Title: Twentieth-Century Mongolia (Register here)
Date: Mar 23, 5:00pm PDT; 8:00pm EDT; Mar 24, 8:00am ULAT
The March Virtual Speaker Series panel will focus on the twentieth century Mongolia. The panel will be moderated by Dr. Marissa Smith, and have three speakers presenting on the following topics.
“Science in Socialist Mongolia: An Introduction” by Dr. Morris Rossabi (Columbia University)
Abstract: While the Mongolian government and the Mongolian People’s Revolutionary Party mandated the principles of socialist realism (including a “positive” hero or heroine) in literature and the arts from the 1930s to 1950s, they also influenced the sciences and the status of scientists. Based on interviews conducted by Yuki Konagaya and L. Lkhagvasuren (and translated into English by Mary Rossabi), this presentation describes six scientists’ early lives, their training and education, and their reactions to twentieth-century Mongolian history. All derived from herder backgrounds, and four of the six received their graduate training in the USSR. Only the physician and the historian were educated exclusively in Mongolia. Their reminiscences are thoughtful and amusing and provide insights into the socialist impact on the sciences.
“Why Revolution Did Not End: International Relations and the Mongolian Women” by Dr. Manduhai Buyandelger (MIT)
Abstract: Dispelling a dominant assumption that Mongolian women only became politically active with the advent of democratization in the 1990s, I deliver a historical analysis of how the state socialist Mongolian Women’s Committee shaped women as political subjects by instilling in them mass mobilization and advocacy skills, teaching self-development, and by normalizing women’s place in politics. Although the Mongolian Women’s Committee was an “arm” of the MPRP, the Party repeatedly demoted and de-activated the organization. Based on interviews, oral histories, and memoirs, I illustrate how each generation of the Women’s Committee leaders (i.e., Sükhbaatariyn Yanjimaa, Tserenpiliin Siilegmaa, and Sonomin Udval) were particularly creative and persistent in saving and developing the organization. Their initiated activities under the name of the MPRP had influenced not only the nation’s modernization but also its international relations.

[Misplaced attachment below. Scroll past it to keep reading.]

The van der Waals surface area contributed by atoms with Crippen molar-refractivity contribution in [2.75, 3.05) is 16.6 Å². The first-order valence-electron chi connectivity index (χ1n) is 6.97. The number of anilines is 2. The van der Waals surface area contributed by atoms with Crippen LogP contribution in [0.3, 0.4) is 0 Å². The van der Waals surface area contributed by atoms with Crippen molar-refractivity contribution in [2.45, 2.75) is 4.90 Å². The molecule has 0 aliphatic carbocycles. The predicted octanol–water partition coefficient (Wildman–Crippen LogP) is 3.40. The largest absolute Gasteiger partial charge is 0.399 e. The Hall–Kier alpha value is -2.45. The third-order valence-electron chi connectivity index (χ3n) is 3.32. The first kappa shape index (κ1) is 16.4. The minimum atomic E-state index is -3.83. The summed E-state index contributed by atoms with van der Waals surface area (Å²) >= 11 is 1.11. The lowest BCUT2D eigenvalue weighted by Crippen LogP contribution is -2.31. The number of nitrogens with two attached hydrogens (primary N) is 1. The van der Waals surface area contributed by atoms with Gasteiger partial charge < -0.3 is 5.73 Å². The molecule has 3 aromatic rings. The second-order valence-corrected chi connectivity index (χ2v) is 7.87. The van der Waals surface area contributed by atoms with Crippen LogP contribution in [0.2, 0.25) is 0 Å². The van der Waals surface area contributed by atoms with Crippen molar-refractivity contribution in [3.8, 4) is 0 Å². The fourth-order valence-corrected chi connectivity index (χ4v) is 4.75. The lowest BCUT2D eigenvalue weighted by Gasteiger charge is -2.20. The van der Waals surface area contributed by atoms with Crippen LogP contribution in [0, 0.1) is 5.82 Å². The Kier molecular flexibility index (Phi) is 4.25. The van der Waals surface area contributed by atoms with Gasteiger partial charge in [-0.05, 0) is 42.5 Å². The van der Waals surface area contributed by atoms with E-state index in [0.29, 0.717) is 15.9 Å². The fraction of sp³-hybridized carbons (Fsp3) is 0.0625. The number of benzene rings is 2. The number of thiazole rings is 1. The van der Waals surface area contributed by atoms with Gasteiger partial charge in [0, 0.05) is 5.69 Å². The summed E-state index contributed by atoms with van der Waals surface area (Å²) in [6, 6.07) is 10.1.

“The Soviet Hero in Post-War Mongolian Literature” by Dr. Simon Wickhamsmith (Rutgers University)
Abstract: In the years between the Great Patriotic War (1945) and the deaths of Choibalsan (1952) and Stalin (1953), Mongolia continued to forge stronger and deeper cultural and socioeconomic ties with the Soviet Union. Writers likewise worked to create characters in their work which promoted this relationship, and the first Writers Congress in 1948 emphasized the importance of learning from the Soviets, and in acknowledging their fraternal relationship with Mongolians.
This presentation will discuss three key tropes in this process of social engineering, and the texts which promoted them: Soviet hero as personal friend (in M.Biziya’s 1947 short story Beleg [The Gifts]), Soviet hero as fearless adventurer (in Ch.Lodoidamba’s 1952 short story Altaid [In the Altai]), and Soviet hero as healer (in Ch.Lodoidamba’s 1953 novella Manai surguuliinhan [My Schoolfriends]). These three figures not only helped to lend the rather abstract development of Soviet Realism a more practical and believable character, but also showed promoted ideas of scientific, medical, and military cooperation.
Morris Rossabi, (Ph.D. Columbia University) was born in Alexandria, Egypt and teaches Chinese and Mongolian history at the City University of New York and Columbia. Author and editor of several books, including Khubilai Khan, Modern Mongolia, and Voyager from Xanadu, From Yuan to Modern China and Mongolia: The Writings of Morris Rossabi, and A History of China, as well as articles, he has collaborated on catalogs for art exhibitions at the Metropolitan Museum of Art, the Cleveland Museum of Art, and the Los Angeles County Museum of Art. He has traveled extensively and lectured in the Middle East, China, Japan, Korea, Central Asia, and Mongolia. The National Mongolian University awarded him an honorary doctorate in 2009.
Manduhai Buyandelger is a professor of Anthropology at MIT. She received her Ph.D. from Harvard University and prior to coming to MIT was a post-doctoral fellow at Harvard Society of Fellows. She is the author of Tragic Spirits: Shamanism, Gender, and Memory in Contemporary Mongolia (University of Chicago Press, 2013). Her forthcoming book, A Thousand Steps to the Parliament: Women Running for Election in Postsocialist Neoliberalizing Mongolia is the study of women’s experiences of running for elections since 2000s.
Simon Wickhamsmith teaches at Rutgers University, He is the author of Politics and Literature in Mongolia 1921-1948 (Amsterdam University Press, 2020), the translator of Suncranes and Other Stories: Modern Mongolian Short Fiction (Columbia University Press 2021), and the co-editor with Phillip Marzluf of Socialist and Post-Socialist Mongolia: Nation, Identity and Culture (Routledge 2021).